China seeks festival advice from Cork

An historic area in one of the world’s biggest cities has turned to Cork for advice on how to stage more festivals as it seeks to become one of Shanghai’s cultural hubs.

The mayor of Changning district, Xie Feng, who oversees a huge urban area of 800,000 people in the southern precinct of the sprawling 25 million population Chinese mega city, said he has been impressed by the range of Cork city’s festivals, including this weekend’s Jazz festival, since his city, China’s second city, twinned with Ireland’s second city a decade ago.

And as he prepares to visit Cork and Dublin next month, Mr Xie has asked his officials to link in with officials in Cork City Council for advice on how they can improve their festivals offering in Changning.

“We would like to learn how to build a year-long cultural programme,” Mr Xie said. He was speaking during a lengthy meeting with Cork’s lord mayor Chris O’Leary in Changning District offices in Shanghai over the weekend — a meeting organised as part of celebrations marking the 10th anniversary of the Cork Shanghai twinning.

Mr Xie spoke of the common ground shared by his district and the southern capital — Scoil Mhuire and Ursulines in Cork city have links to schools in Changning, both areas are of similar geographical size, both have rich cultural backgrounds and strong architectural heritage.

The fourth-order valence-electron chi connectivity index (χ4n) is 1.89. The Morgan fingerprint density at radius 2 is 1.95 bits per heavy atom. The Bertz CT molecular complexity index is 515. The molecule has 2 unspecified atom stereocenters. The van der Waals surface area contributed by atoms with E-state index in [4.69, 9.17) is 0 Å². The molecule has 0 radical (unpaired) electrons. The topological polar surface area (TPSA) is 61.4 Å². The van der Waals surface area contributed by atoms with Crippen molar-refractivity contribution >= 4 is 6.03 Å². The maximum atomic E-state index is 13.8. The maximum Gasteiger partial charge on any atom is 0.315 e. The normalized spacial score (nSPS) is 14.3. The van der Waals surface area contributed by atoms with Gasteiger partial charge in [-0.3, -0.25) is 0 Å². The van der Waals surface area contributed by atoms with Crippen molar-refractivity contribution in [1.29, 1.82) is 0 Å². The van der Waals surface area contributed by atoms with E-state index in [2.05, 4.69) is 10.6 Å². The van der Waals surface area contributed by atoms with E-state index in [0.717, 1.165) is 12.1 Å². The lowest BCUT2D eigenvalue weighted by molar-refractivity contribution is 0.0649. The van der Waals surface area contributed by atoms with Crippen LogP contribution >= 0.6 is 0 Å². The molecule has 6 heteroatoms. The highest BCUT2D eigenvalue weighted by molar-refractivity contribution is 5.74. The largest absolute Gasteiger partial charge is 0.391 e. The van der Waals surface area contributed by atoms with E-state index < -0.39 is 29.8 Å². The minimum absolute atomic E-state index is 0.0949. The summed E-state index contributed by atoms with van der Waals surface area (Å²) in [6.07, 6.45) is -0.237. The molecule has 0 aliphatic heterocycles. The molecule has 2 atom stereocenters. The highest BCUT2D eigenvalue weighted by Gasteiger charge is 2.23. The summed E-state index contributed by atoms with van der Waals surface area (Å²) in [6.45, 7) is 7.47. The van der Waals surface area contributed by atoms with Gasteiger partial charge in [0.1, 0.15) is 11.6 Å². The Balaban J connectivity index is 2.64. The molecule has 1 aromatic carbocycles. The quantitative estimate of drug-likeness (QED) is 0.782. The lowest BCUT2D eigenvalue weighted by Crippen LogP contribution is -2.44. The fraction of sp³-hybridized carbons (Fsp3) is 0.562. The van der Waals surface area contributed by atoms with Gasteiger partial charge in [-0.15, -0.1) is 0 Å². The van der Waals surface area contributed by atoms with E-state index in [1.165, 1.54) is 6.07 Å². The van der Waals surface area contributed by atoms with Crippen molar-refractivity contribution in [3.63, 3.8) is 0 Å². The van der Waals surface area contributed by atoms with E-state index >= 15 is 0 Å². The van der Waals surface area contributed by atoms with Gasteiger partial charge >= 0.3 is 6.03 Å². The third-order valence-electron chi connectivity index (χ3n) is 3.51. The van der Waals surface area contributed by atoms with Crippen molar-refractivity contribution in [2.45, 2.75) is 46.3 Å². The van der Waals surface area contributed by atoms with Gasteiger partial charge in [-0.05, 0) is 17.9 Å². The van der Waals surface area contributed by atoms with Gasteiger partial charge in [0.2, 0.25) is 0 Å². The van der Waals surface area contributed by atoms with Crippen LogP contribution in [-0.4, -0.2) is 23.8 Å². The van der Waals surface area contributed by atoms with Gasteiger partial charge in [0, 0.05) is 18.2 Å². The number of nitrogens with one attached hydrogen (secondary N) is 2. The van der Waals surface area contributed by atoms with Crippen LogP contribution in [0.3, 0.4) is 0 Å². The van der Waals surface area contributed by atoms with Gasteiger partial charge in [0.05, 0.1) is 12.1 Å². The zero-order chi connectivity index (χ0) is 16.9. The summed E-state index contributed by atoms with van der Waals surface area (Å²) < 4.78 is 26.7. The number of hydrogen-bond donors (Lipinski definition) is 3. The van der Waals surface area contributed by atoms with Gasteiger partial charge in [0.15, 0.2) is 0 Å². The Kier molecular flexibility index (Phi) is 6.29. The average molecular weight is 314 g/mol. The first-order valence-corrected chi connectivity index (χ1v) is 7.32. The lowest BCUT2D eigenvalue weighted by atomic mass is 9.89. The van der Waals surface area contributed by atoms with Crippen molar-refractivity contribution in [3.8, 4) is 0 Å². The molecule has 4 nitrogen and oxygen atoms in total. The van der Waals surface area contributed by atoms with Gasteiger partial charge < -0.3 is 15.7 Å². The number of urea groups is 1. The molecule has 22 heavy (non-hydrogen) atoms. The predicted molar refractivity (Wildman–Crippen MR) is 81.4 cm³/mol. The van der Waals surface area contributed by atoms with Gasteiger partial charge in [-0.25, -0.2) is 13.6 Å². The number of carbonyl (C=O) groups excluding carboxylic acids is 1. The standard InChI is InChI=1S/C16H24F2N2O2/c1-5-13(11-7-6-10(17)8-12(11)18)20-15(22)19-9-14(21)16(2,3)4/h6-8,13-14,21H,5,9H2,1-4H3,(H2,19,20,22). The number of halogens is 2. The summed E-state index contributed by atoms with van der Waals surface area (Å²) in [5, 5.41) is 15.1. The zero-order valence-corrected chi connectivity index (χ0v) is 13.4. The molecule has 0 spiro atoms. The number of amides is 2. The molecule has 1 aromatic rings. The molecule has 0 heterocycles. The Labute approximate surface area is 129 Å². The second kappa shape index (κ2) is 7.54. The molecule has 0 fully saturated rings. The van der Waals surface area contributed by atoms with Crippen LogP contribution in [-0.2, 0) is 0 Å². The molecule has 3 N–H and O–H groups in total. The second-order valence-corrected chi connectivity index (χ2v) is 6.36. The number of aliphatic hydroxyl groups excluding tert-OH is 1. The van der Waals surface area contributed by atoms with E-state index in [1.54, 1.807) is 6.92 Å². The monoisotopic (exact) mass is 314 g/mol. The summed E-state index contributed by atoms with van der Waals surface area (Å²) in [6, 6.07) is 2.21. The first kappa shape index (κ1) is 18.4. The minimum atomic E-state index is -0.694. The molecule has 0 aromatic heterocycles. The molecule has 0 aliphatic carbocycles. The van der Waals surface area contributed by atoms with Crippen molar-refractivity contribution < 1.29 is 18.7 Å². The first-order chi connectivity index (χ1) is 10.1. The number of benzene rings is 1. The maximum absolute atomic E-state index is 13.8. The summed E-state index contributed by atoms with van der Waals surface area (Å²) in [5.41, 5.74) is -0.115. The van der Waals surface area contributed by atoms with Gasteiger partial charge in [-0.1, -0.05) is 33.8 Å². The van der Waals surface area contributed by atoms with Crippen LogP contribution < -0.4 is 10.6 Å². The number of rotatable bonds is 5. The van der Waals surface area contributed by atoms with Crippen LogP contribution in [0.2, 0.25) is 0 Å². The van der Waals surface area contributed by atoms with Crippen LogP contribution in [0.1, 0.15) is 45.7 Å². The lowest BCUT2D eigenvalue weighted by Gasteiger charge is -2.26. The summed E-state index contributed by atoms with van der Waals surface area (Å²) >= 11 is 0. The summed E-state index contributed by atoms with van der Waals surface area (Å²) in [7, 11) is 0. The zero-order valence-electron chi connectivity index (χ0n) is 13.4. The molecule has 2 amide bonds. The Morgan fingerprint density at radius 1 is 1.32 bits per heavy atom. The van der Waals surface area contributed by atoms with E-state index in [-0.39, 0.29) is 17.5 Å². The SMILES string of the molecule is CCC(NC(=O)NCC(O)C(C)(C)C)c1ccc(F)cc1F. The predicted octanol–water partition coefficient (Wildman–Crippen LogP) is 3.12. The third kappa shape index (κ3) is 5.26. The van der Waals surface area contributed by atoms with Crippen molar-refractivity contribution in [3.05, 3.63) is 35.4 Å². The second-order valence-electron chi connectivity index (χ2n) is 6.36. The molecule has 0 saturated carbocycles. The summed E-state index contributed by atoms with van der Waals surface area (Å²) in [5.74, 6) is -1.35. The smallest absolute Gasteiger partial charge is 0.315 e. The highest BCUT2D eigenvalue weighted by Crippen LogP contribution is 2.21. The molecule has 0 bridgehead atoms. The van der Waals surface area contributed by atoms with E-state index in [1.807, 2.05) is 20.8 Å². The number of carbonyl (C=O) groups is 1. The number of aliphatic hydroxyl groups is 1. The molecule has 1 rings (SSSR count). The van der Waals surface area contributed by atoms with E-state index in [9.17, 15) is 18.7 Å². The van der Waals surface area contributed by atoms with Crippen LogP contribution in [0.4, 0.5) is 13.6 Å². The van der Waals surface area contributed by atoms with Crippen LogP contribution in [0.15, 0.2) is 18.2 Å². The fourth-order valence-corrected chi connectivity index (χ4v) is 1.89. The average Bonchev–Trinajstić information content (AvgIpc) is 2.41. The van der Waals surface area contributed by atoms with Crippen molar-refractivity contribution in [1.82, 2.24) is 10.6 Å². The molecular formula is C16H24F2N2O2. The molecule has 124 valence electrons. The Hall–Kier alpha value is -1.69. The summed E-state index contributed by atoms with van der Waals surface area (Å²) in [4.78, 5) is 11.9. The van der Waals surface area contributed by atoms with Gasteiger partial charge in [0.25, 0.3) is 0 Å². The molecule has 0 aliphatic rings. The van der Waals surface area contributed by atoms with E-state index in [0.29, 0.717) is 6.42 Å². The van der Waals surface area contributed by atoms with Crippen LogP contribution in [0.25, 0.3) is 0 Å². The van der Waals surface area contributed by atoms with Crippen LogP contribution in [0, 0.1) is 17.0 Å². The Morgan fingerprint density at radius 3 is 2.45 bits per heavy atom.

He also cited Cork’s designation by Lonely Planet as one of the world’s must-see city destinations. He said he was particularly struck by the city’s varied festival programme and said it was a key area in which his officials could learn more. “We must push forward our friendship to new heights,” he said.

China seeks festival advice from Cork

Mr O’Leary said the cultural strand of the twinning link was one of the key pillars of the relationship between the cities which will ensure that citizens of each will benefit directly.

He also pledged to deepen the educational links by working to ensure that more schools are linked in with each other for teacher and student exchanges.

The meeting took place hours before the city council-supported Pulses of Tradition Irish song and dance show got a standing ovation from a 1,000-strong audience in Shanghai’s Yihai Theatre, staged for the Shanghai International Arts Festival.

The performance was attended by some of the city’s most influential political figures, including Gao Xiaomei, the vice chairwoman of the Chinese People’s Political Consultative Conference Shanghai Committee and Shao Huixiang, the deputy director general of the Shanghai Municipal Foreign Affairs Committee.

Also in attendance was Wang Jun, the CEO of the Shanghai International Arts Festival, her deputy CEO Yang Jing, and Eoghan Duffy, the vice consul general of Ireland. Members of the Pulses team are due to perform on The Late Late Show in the next two weeks.

Meanwhile, after meetings between Ronnie Dorney, principal social worker with the HSE South, and government officials in another part of Shanghai, more talks are planned which could see the Chinese government adopt elements of an Irish community health project — the Northside Health Action Zone — which operates on the northside of Cork city.

The Chinese are interested in learning more about the best parts of the Irish approach to primary care and the care of older people.


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